Monday, August 28, 2017

Ficus back from camp and other goings on in the great outdoors

Every year about this time I heave a big sigh knowing the ficus has to come back indoors.  It does fabulously outside, since it sends roots through the bottom of the pot into the earth, and grows happily all summer that way, also anchors itself so it doesn't get blown over all the time.

However, it's a job and a half getting it unhooked from the ground -- tilting it, and supporting with one hand while clipping blind with the other, arms not long enough to see at the same time as doing all this. The tree is about eight feet tall at this point, too.  

I have to wrestle it into its giant drain saucer, get it into the house without losing any cats or destroying the screen door, and then get the lot onto its little wheeled stand.  I usually have Handsome Son's help, but he's not available at the right times this year.  A storm is forecast for tomorrow, after which it will be not. fun. at. all. to wrestle as above, with totally sodden and much heavier foliage.

So, all that.  And then I noticed the Rose of Sharon, that dear little survivor, crushed underfoot about ten times by the builders during the reno, ladders rested on her busted stems, uprooted completely three times, in her first year here, thought she'd never make it.  

Well, about that, I looked yesterday and found she was absolutely thriving.  About four times the size since spring, and actual buds showing up! See them there? These will be blue flowers, unusual for r of s, which I often see as sort of mauvy pink, or white with red centers.  Anyway, she was trying to work against the ficus which was now in her way.  So I figured after what she's been through, least I can do is lend a hand.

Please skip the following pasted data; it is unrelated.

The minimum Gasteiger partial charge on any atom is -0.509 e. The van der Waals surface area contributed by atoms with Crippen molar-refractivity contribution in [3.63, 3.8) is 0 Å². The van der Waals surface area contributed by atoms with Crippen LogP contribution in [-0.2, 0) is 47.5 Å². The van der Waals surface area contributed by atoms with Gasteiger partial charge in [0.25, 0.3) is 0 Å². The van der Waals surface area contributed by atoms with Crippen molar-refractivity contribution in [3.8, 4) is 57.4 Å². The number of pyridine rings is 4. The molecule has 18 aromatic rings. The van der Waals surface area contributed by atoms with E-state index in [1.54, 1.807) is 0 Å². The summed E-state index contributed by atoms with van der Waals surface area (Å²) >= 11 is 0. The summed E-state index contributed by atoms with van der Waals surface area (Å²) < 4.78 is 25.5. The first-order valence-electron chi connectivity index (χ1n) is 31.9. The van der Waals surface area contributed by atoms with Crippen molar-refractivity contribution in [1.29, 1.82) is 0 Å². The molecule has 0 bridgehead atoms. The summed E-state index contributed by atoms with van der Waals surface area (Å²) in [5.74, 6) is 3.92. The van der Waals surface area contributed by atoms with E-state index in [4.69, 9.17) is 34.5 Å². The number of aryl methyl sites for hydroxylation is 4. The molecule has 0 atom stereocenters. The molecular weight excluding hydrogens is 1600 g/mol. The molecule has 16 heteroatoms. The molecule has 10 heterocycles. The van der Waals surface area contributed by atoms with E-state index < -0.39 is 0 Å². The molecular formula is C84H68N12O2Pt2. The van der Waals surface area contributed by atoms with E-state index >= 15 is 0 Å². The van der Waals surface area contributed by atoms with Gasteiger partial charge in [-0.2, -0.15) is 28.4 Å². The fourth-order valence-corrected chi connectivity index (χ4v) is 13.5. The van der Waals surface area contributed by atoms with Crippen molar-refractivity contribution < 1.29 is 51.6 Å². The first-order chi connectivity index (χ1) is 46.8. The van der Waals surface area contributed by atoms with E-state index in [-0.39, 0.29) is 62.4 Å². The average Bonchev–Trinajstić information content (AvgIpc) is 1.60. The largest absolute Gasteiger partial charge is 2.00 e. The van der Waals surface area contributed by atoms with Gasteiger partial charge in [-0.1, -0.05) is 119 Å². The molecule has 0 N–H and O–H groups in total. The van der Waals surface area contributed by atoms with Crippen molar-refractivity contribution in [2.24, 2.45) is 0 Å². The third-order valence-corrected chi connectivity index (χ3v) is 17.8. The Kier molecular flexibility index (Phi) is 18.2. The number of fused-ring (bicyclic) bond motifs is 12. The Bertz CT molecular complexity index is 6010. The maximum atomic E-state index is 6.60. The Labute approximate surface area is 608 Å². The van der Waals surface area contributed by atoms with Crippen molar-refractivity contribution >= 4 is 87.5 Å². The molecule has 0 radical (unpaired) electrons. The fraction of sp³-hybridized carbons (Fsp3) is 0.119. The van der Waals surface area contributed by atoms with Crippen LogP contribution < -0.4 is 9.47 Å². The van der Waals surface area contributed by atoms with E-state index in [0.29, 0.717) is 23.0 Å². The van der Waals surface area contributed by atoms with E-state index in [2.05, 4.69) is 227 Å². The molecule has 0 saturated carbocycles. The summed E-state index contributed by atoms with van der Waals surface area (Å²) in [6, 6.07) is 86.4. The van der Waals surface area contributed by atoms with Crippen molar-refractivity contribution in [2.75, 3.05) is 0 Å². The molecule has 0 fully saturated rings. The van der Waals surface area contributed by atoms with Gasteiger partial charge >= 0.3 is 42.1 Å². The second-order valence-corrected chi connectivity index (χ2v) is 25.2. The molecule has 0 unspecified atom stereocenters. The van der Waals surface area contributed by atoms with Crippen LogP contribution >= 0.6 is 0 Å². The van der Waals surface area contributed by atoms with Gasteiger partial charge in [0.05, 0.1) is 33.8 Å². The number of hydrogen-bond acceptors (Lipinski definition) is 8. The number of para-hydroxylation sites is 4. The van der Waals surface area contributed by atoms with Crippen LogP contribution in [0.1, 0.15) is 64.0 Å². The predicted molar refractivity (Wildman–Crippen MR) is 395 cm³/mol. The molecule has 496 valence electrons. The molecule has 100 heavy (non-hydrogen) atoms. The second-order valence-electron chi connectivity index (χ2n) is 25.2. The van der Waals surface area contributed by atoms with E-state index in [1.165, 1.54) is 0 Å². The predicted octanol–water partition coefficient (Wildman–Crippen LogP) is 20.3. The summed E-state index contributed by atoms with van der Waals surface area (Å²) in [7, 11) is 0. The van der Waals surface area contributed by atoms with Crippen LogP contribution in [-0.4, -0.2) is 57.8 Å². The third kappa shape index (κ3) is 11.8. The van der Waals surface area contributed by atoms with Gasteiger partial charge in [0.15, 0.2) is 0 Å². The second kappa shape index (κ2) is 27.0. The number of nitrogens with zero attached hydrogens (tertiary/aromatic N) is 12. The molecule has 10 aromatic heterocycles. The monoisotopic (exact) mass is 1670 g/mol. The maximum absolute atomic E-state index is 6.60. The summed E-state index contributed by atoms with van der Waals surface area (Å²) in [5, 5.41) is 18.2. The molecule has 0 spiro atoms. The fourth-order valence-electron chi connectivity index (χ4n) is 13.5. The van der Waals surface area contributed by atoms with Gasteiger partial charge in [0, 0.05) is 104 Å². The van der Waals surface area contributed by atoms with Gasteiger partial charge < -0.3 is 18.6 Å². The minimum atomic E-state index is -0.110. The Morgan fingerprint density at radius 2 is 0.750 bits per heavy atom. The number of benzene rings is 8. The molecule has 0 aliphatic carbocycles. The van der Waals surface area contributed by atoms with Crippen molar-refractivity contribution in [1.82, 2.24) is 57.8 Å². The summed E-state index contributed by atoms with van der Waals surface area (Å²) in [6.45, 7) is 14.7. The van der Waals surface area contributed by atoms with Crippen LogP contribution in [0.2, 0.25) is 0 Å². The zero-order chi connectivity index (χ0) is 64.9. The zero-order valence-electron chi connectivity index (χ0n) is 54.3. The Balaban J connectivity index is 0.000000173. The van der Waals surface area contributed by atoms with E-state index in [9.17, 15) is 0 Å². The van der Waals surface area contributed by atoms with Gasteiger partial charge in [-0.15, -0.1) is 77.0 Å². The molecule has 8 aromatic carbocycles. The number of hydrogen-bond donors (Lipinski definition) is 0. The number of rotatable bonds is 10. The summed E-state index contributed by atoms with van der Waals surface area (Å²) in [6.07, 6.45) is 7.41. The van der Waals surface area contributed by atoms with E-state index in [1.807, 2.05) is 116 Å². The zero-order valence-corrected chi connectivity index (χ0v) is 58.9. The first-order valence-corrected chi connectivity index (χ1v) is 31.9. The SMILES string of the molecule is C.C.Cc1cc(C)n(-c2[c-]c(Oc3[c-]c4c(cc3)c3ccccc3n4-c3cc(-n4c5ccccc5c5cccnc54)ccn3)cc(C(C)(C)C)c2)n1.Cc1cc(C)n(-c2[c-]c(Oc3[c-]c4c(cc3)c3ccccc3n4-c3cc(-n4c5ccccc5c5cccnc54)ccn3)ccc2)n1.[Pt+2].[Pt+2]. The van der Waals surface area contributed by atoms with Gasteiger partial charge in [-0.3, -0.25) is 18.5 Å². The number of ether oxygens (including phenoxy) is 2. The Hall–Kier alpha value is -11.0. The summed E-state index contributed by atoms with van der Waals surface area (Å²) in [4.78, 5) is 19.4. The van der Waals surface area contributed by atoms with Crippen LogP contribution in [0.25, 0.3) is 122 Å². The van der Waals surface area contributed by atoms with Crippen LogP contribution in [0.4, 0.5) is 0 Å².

So here's the ficus indoors, lording it over the others. She's the only plant that can tolerate going out for the summer, since the vandals next door cut down the other half of my cherry tree and destroyed the shade and the branches to hang plants from.

And out front, the sedum is turning color, to its autumnal pink, it's Autumn Joy, and being appreciated by bees and little brown butterflies.  I like very much the bee activity, since there are hives not far from here, on the farm, and I think my plants are probably flavoring their honey.  Since I have a long standing ban on spraying by the landscapers, they're taking clean stuff home. Flavored with all my herbs, including Russian sage.

This all helps with the endless worry over the shenanigans in Washington, and now the heartbreak in Houston.  My experience tells me to wait just a few days to donate, till the various agencies are geared up to accept and process donations, preferably money.  I'm checking into food banks there, to give directly at the ground level.  

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